Sensitive Data

The term Sensitive Data is used to define data assets that must be protected from unauthorized access. This data can be stored in either physical or digital form and generally contains either personal, financial, or other types of information that is susceptible to malicious purposes from an ethical or legal standpoint.

How information can be classified as sensitive will depend on a case by case and is generally defined during data governance policy design or from the context of data regulation compliance. For companies and organizations, sensitive data can refer to private individual information or property rights.

Common Examples of Sensitive Data

  • Personally Identifiable Information (PII): Information that might directly or indirectly expose the details that might lead to the identification of an individual. Data protection regulations like GDPR generally regulate this information.
    Personal Health Information (PHI): Information derived in the context of healthcare services that might be used to identify individuals.
  • Financial Information: Information that might lead to access or financial assets such as credit card information, bank account data, and other types of related information.

Sensitive data can also be classified into three different classes:

  • Personal Information: Information from individuals such as PII, PHI, or another type of user personal details.
  • Business Information: Commercial, accounting data, trade secrets, financial statements or accounts, and financial information.
  • Classified Information: Data is restricted because of various reasons.

Sensitive data can be the target of malicious attacks or obtained by unauthorized actors due to data breaches.

The Four Levels of Data Sensitivity

  • Low data sensitivity: Little or no risk to individuals, organizations, or other entities. It can be accessed by anyone and can be regarded as public data.
  • Moderate data sensitivity: Data subjected to contractual agreements between two or more parties. It is information that can create little or no harm if exposed without restrictions.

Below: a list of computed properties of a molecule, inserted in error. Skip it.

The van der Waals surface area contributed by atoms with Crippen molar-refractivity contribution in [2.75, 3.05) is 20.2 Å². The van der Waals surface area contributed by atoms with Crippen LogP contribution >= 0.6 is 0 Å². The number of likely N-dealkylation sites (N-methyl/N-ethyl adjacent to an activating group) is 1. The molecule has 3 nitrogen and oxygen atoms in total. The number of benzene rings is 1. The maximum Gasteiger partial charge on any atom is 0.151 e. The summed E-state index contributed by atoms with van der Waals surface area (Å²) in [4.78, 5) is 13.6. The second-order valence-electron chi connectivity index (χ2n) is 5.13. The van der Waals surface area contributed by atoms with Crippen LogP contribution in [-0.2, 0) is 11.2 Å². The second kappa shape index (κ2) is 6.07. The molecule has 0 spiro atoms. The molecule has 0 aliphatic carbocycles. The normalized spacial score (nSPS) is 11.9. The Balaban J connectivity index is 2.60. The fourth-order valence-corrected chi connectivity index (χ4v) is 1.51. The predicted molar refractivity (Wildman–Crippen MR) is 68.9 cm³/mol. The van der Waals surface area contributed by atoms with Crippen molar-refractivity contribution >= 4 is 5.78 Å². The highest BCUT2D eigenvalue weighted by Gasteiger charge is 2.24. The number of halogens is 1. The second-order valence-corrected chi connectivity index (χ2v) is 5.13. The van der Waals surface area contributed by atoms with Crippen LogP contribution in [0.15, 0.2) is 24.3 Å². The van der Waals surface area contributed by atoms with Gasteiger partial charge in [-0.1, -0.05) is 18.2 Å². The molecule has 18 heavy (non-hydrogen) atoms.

• High data sensitivity: Confidential, private or personal data. Exposure to this data can lead to criminal liabilities, malicious attacks, or any other type of harmful outcome.
  • Restricted data sensitivity: Data generally protected by agreements such as NDAs that can lead to potential commercial or legal risks if leaked.

The level of sensitivity is generally established by regulations as procured by security control entities such as Information Security departments or industry-specific organizations. Protecting sensitive data can be undertaken by applying security measures that seek to restrict unauthorized access while ensuring proper use by authorized parties. Steps that can be applied are:

  • Data encryption methods.
  • Access control policies such as passwords management, two-factor authentication, and security tokens.
  • Limiting the access to data catalogs of sensible data assets.
  • Limiting the number of times information can be transmitted
  • Storing on secure servers, disconnected storage devices, and physically restricted devices.

These countermeasures are also required to enforce awareness training to provide a general understanding of sensible data and how it must be dealt with.

Cloud Data Security with Satori

Satori, The DataSecOps platform, gives companies the ability to enforce security policies from a single location, across all databases, data warehouses and data lakes. Such security policies can be data masking, data localization, row-level security and more.

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